Why public debate is especially important now
The structure of social relations and the way people share information, form collective opinions and influence public decisions has undergone significant change in the twenty-first century, not least owing to new information technologies, which have led to new modes of social interaction.
In some cases, regulatory frameworks addressing the risk, effect and societal implications do not exist or have not kept pace with technical developments. Many technologies are under continuing development leading to applications that may not have been foreseen. They may be difficult to define and may, therefore, fall outside existing regulatory frameworks.
Developments in biomedicine, especially new technologies, are often complex; they arrive in socially and culturally defined circumstances, and they embody not only possibilities but also uncertainties and ambiguities. Very often the benefits are initially more apparent than risks and side effects, which cannot always be anticipated. These risks and side effects often come to light only through practical experience. By the time the consequences become more apparent it may be too late to change the course of developments.
Responsible approaches to biomedical innovation recognise a duty to anticipate and inform the public about developments that could have a profound impact on their lives and the societies they live in and involve them in guiding decisions towards an acceptable outcome, for instance how and under which circumstances to use a new technology. Public debate In this document and in Article 28 of the Oviedo Convention the overarching concept of ‘public debate’ is used to describe discursive interactions in the public sphere (that is, not in a professional context) through which individuals and groups may identify, explore and resolve their different interests in matters that affect (or potentially affect) them all. can help to explore the values and principles that underlie different responses to biomedical developments so that, when unanticipated implications emerge, policy makers can be better prepared to address them.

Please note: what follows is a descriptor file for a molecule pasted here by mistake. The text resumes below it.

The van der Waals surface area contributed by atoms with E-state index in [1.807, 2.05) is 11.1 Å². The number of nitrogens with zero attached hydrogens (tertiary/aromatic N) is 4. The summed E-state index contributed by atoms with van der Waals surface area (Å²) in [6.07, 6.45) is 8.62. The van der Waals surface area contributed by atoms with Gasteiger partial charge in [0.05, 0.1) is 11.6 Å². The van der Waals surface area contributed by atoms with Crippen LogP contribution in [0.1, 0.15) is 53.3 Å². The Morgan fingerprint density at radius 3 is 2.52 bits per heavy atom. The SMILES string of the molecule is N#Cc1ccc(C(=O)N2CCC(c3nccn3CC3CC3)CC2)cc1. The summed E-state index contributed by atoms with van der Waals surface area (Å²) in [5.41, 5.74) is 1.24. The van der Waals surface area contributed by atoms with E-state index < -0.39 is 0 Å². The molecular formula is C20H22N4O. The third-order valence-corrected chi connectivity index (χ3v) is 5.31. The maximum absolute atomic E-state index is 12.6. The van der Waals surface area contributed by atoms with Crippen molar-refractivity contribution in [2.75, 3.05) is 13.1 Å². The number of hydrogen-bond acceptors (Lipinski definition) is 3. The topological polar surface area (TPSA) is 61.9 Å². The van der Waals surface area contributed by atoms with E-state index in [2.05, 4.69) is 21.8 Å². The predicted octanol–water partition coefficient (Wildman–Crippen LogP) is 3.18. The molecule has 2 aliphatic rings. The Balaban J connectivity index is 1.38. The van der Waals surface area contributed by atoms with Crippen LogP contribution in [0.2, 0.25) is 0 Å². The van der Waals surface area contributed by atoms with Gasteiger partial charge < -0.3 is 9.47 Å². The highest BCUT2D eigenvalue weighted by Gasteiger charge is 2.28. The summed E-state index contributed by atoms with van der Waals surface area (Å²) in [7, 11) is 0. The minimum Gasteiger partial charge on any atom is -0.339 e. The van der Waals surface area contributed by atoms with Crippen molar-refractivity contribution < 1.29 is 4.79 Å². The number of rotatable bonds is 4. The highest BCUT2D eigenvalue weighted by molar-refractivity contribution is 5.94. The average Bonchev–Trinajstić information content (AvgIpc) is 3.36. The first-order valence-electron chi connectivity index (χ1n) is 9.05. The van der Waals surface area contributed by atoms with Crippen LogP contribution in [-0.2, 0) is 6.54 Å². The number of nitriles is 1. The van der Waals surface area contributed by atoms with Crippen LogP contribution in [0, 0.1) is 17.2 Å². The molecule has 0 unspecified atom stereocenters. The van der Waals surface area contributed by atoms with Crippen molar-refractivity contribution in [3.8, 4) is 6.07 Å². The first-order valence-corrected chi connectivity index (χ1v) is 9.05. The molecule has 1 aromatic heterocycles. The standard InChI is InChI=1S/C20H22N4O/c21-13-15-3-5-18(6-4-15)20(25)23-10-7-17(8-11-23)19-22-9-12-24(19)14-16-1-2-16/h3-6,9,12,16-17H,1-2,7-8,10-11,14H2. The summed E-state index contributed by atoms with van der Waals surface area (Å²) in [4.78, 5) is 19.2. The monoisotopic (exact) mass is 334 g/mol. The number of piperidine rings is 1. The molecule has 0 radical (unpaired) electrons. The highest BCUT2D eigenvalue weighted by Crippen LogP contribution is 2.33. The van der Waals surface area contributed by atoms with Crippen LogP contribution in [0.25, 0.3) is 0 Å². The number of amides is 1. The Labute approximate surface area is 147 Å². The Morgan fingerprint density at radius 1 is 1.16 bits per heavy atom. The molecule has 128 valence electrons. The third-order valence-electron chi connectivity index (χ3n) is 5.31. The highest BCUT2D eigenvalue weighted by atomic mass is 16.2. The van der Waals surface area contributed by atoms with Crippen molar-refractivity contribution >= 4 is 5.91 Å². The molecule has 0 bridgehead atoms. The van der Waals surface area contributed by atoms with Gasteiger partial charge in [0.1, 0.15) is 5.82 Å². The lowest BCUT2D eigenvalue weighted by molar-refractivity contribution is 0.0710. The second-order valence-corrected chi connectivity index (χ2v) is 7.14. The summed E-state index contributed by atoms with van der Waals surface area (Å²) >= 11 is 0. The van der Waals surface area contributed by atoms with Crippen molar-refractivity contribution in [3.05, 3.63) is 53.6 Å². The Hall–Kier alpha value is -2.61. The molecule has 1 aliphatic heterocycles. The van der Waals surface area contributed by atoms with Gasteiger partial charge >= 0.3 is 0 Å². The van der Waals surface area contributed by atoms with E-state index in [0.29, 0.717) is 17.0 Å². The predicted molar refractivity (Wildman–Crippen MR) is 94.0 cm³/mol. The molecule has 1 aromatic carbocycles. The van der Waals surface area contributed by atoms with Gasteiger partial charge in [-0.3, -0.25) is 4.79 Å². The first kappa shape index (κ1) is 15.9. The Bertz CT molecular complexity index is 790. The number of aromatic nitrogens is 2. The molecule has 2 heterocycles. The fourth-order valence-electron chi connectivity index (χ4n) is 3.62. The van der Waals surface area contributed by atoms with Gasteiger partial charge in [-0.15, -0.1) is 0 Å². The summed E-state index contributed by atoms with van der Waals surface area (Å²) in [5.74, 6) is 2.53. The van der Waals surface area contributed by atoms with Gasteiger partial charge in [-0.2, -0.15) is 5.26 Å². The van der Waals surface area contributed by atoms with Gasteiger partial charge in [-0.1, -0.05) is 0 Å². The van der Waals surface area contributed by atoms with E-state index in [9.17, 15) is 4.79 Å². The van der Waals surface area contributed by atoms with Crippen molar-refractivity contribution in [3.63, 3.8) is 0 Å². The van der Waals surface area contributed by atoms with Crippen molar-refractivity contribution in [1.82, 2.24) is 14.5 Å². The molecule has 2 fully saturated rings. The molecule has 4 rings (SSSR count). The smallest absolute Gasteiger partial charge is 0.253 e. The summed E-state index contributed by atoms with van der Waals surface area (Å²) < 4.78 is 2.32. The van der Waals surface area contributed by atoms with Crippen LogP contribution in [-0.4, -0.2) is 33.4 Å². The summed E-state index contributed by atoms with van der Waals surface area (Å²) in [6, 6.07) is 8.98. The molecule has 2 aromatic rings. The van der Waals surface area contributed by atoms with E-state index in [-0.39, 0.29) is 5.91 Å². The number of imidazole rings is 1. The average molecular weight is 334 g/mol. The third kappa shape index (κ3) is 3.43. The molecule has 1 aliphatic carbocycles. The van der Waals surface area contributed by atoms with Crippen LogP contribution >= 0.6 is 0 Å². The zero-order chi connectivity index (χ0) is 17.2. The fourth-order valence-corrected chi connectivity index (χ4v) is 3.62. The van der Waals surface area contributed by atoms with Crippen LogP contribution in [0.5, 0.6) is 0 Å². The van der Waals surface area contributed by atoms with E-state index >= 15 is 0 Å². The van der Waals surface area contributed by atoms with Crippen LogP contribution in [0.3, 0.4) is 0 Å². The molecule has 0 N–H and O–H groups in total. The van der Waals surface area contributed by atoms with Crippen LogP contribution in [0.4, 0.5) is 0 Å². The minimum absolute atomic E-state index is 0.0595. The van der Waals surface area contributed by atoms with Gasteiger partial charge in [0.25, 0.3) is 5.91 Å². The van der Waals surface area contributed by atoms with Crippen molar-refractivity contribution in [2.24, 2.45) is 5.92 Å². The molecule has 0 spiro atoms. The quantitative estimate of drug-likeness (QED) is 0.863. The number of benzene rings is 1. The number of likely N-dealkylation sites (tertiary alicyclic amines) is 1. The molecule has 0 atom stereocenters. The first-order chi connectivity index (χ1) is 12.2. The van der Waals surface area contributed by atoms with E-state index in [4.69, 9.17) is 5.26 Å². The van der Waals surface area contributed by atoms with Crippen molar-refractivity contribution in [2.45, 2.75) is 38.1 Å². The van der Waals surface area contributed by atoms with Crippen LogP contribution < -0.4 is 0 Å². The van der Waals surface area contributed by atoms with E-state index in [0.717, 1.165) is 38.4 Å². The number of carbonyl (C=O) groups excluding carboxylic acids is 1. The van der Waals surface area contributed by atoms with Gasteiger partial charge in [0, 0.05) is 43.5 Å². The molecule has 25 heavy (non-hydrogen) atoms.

Despite its obvious benefits, the era of mass access to digital information technologies has, unfortunately, fuelled division in society. It has enabled the spread of misinformation, divided society and incubated self-reinforcing discussions among homogenous groups, encouraged intolerance of criticism, and excused the rejection of evidence in favour of opinion. The promotion of public debate, where contrary opinions can challenge each other, combined with tools of evidence, is an important counterbalance to such developments.
It is particularly important that interests should not be appraised only through aggregated opinion in environments that offer little opportunity for challenge or accountability, such as social media. Without inclusive debate there is a real risk that the voices of those in positions of vulnerability may be overlooked, even to the extent of them being unable to claim the protection offered by their human rights.
Technical developments can occur rapidly in the field of biomedicine and may pose challenges to legislators and health professionals.
New platforms for social interaction can create polarised debate within segregated communities around issues that may deserve broader and more inclusive reflection.
Without efforts to promote public debate the voices of marginalised and vulnerable groups may be drowned out or overlooked.
The rapidly evolving gene editing technology CRISPR-Cas9 has been identified as a bioethical concern which is highly relevant to address by public debate, both for purposes of awareness raising and for mapping risks and benefits. Germany is one of the countries that has organised a broad public debate on the issue, see German example on the initiative Genomchirurgie im gesellschaftlichen Diskurs in 2019.